Characteristics of Multiplayer GamesLessons from the World of Paper Gaming K. Robert Gutschera Senior Game Designer, The Amazing Society GDC March 2009 Joint work with Richard Garfield and Skaff Elias
Multiplayer Gaming • Here, 3+ players • Sports, card games, board games as well as computer games • Such games share common problems – and solutions.
Overview • Races and Brawls • Player Elimination • Interaction • Politics and Kingmaking • Races and Brawls, redux • Some Solutions
Multiplayer/Multisided • 2-sided team games are structurally like 2-player games. • We’re interested in games with 3 or more sides. • Typically, but not necessarily (e.g. DaoC PvP), with 1 player per side.
Some Definitions • Orthogame — A game with rules that result in a ranking or weighting of the players (time, score, winners or losers). • Orthochallenge — A one-player orthogame.
Two Types of Multiplayer Games Two basic ways to build a multiplayer game: glue together… … orthochallenges, to get a race. … 2-player orthogames, to get a brawl.
Player Elimination Two basic types: • Strict: you’re out (but game continues). • Logical: you’ve got no chance to win (but you’re still playing). Basic problem: what to do with eliminated player?
Elimination Trilemma Designer faces a choice between: • Strict elimination (but then eliminated players are sad). • Logical elimination (maybe still sad, and causing trouble as well). • Everyone has a chance until the end (but then all but the last part of the game may be meaningless).
Interactivity:Friend or Foe? Players can interact with: • the computer • one other player(i.e. 2-player game) • several other players(i.e. multiplayer game) We’re interested in (c). If a player can choose who they interact with, we call it targeted interaction. So what’s wrong with that?!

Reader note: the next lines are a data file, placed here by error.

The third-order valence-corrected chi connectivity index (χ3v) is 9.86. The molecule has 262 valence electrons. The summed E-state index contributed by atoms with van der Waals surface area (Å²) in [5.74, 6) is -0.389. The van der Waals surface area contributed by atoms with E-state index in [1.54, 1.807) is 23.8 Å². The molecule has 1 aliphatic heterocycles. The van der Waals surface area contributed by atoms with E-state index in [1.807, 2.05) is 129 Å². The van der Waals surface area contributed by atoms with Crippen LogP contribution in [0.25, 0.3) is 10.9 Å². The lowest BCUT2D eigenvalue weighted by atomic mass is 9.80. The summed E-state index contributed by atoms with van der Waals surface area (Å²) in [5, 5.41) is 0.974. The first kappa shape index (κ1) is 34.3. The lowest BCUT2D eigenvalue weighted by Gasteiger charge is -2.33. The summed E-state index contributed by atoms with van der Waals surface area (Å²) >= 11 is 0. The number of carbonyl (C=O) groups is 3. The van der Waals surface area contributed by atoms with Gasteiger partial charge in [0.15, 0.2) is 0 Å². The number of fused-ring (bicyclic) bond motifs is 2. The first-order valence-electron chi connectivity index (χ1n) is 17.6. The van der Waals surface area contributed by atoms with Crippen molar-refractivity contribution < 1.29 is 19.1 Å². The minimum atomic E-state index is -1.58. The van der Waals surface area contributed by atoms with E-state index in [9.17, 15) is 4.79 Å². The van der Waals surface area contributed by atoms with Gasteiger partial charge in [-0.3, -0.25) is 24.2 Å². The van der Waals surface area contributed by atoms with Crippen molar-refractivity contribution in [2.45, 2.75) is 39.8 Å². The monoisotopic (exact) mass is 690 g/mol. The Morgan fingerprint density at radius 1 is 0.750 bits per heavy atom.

Limited Interactivity in Classic Games Classic multiplayer games have fairly limited interactivity: • footrace • Chinese checkers • poker Why are there so few highly interactive classic games?
Model Game:The Chip-taking Game Each player begins with 10 chips. On his turn, a player may destroy 1 chip of any other player. Winner is last person left with any chips. • Hard to understand game state • Not much fun • Many multiplayer games are this game in disguise Is A really winning here?
Politics in Games Politics: when players make targeted decisions for reasons other than their own in-game benefit. • Not politics: I attack you because I need your clay. • Politics: I attack you at random, or because I don’t like your shirt. • Political problems happen when a game has: • 3 or more sides • Strong interactivity • Targeted interactivity • Lack of incentives to choose one target over another
Common Political Behaviors — 1 • Pick on the leader • Try to appear non-threatening • Wait for others to fight it out • Cajole, whine, beg • Revenge and the threat of revenge
Common Political Behaviors — 2 • Explain to victim why your choice was “fair” • Convince aggressor to find a different victim • Hope someone else will “fall on grenade” • With no chance to win, pick someone and help him win (“kingmaking”)